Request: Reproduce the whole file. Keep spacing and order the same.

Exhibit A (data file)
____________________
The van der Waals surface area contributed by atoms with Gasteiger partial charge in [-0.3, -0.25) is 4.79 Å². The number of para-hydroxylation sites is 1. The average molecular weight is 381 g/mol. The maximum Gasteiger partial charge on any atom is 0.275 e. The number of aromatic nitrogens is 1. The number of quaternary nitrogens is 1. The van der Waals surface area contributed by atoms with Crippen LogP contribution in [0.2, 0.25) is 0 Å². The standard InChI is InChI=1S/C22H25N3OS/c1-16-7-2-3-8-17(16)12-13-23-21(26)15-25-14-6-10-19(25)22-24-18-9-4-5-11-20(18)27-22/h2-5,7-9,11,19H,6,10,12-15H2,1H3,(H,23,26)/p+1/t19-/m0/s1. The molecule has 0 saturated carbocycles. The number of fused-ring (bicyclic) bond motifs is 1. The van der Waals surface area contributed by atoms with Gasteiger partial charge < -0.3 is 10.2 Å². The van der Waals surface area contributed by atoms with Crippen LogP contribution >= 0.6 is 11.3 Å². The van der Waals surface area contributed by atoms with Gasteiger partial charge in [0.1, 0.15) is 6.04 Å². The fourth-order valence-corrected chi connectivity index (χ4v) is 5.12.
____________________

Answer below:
The van der Waals surface area contributed by atoms with Gasteiger partial charge in [-0.3, -0.25) is 4.79 Å². The number of para-hydroxylation sites is 1. The average molecular weight is 381 g/mol. The maximum Gasteiger partial charge on any atom is 0.275 e. The number of aromatic nitrogens is 1. The number of quaternary nitrogens is 1. The van der Waals surface area contributed by atoms with Crippen LogP contribution in [0.2, 0.25) is 0 Å². The standard InChI is InChI=1S/C22H25N3OS/c1-16-7-2-3-8-17(16)12-13-23-21(26)15-25-14-6-10-19(25)22-24-18-9-4-5-11-20(18)27-22/h2-5,7-9,11,19H,6,10,12-15H2,1H3,(H,23,26)/p+1/t19-/m0/s1. The molecule has 0 saturated carbocycles. The number of fused-ring (bicyclic) bond motifs is 1. The van der Waals surface area contributed by atoms with Gasteiger partial charge < -0.3 is 10.2 Å². The van der Waals surface area contributed by atoms with Crippen LogP contribution >= 0.6 is 11.3 Å². The van der Waals surface area contributed by atoms with Gasteiger partial charge in [0.1, 0.15) is 6.04 Å². The fourth-order valence-corrected chi connectivity index (χ4v) is 5.12.